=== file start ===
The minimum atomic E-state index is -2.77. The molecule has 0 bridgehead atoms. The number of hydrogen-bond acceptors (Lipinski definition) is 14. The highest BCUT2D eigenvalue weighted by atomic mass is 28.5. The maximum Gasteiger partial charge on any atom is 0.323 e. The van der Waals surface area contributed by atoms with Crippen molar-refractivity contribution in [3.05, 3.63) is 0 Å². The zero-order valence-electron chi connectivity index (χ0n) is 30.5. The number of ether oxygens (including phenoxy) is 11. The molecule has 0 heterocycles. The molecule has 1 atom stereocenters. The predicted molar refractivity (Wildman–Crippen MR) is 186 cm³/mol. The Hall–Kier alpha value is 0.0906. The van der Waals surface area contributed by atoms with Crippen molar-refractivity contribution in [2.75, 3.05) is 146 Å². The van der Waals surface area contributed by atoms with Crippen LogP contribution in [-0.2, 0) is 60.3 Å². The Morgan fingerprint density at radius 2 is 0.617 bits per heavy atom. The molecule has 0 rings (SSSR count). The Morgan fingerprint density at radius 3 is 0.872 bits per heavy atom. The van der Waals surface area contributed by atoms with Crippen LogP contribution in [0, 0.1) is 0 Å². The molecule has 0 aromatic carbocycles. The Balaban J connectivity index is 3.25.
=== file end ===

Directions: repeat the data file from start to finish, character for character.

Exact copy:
The minimum atomic E-state index is -2.77. The molecule has 0 bridgehead atoms. The number of hydrogen-bond acceptors (Lipinski definition) is 14. The highest BCUT2D eigenvalue weighted by atomic mass is 28.5. The maximum Gasteiger partial charge on any atom is 0.323 e. The van der Waals surface area contributed by atoms with Crippen molar-refractivity contribution in [3.05, 3.63) is 0 Å². The zero-order valence-electron chi connectivity index (χ0n) is 30.5. The number of ether oxygens (including phenoxy) is 11. The molecule has 0 heterocycles. The molecule has 1 atom stereocenters. The predicted molar refractivity (Wildman–Crippen MR) is 186 cm³/mol. The Hall–Kier alpha value is 0.0906. The van der Waals surface area contributed by atoms with Crippen molar-refractivity contribution in [2.75, 3.05) is 146 Å². The van der Waals surface area contributed by atoms with Crippen LogP contribution in [-0.2, 0) is 60.3 Å². The Morgan fingerprint density at radius 2 is 0.617 bits per heavy atom. The molecule has 0 rings (SSSR count). The Morgan fingerprint density at radius 3 is 0.872 bits per heavy atom. The van der Waals surface area contributed by atoms with Crippen LogP contribution in [0, 0.1) is 0 Å². The molecule has 0 aromatic carbocycles. The Balaban J connectivity index is 3.25.